Though gifs have been around since 1987, the format has achieved a new prominence in the past few years, and has now become an increasingly integral part of online discourse . Given their early history, this is arguably a surprising development. Back in the 1990s, gifs tended to be brightly coloured, often garish pixel animations, and before the end of the decade, their usage had became synonymous with bad web design. Their overuse was partly responsible for the development of the phrase banner blindness, and in 1999, there was even an early Penny Arcade strip, Macromedia FlashDance, satirising the problem:
As more sophisticated image formats were developed, gifs fell out of favour, and though they remained in usage as a source of internet humour throughout the early noughties, it wasn’t until photo-based social media platforms like tumblr began to take off post-2010 that the format started to achieve its current prominence. The widespread availability of simple gif creation tools has also contributed to their ubiquity, as has the fact that, ten years on from the arrival of YouTube, it’s now extremely easy to find high-quality video of just about anything online. Like a literal equivalent to the proverbial Rule 34, if a video exists, it can – and probably will – be giffed, and given the fact that the United States House of Representatives Judiciary Committee just issued a press release consisting almost entirely of gifs, it seems fair to say that both the medium and practice has gained a traction beyond the subcultural.
But despite the now-common presence of gifs in online news articles and their widespread use as reaction images, very little seems to be being said about the profound, almost radical impact they’re having on our critical analysis of visual media. Gifs are looped videos: perpetually in motion. They show discreet, specific moments of narrative, and while the format is silent, the fact that they can be captioned or subtitled enables the preservation of dialogue. Which means, in essence, that for the first time in the history of visual media studies, we can directly compare multiple sections of multiple videos on the one screen, at the same time, in a loop, without having to wrangle multiple muted video players, assuming that was ever a viable option. Because gifs can be embedded in a piece of text, we can illustrate a digital essay on a given film or TV show by literally showing the reader the scene, or scenes, we’re describing, without requiring that they click away from the page. And because gifs are looped, we never have to stop and rewind: we can immerse ourselves in the subtleties of a given moment – the repeated sweep of a well-executed panning shot, the subtleties of an actor’s microexpressions – without additional technical distractions.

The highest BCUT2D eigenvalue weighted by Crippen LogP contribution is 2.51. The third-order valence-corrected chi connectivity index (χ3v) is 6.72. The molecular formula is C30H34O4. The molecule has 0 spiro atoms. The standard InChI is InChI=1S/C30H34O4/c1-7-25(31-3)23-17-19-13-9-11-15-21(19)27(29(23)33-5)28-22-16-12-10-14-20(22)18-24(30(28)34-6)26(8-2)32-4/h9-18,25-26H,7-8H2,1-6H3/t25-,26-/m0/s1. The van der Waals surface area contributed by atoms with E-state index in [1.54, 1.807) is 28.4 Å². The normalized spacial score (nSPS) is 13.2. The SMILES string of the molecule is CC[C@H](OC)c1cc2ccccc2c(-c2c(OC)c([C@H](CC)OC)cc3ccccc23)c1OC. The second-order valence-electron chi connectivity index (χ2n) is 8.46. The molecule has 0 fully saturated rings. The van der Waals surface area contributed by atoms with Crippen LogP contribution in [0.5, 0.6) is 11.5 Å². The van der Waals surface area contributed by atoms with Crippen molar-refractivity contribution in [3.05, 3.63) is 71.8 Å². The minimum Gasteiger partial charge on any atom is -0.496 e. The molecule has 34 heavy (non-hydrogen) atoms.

And this is significant: not just because it enables a deeper, more thorough analysis of visual media, but because it makes that analysis both overt and accessible in a way it wasn’t before. A well-constructed gifset is a thing of tremendous beauty, and the more of them I see, the more I’m convinced that we’re in the midst of an academic paradigm shift. It’s not just that gifsets let us contrast the dialogue, cinematography, composition and acting of various visual narratives side-by-side in unprecedented ways, or even the fact that anyone, potentially, can make one; it’s the that this tremendously useful ability is online-only at a time when the vast majority of academic writing, even when digitally accessible, is stuck in static, access-restricted, locked-in formats, despite the fact that most everyone else is using free blogging platforms. Technically, gifs can be inserted into PDFs, but it’s uncommon to try, difficult to achieve, and without the use of particular plugins, the end result won’t work – and as PDFs are seemingly the most common form of academic document, that presents something of an obstacle to their adoption.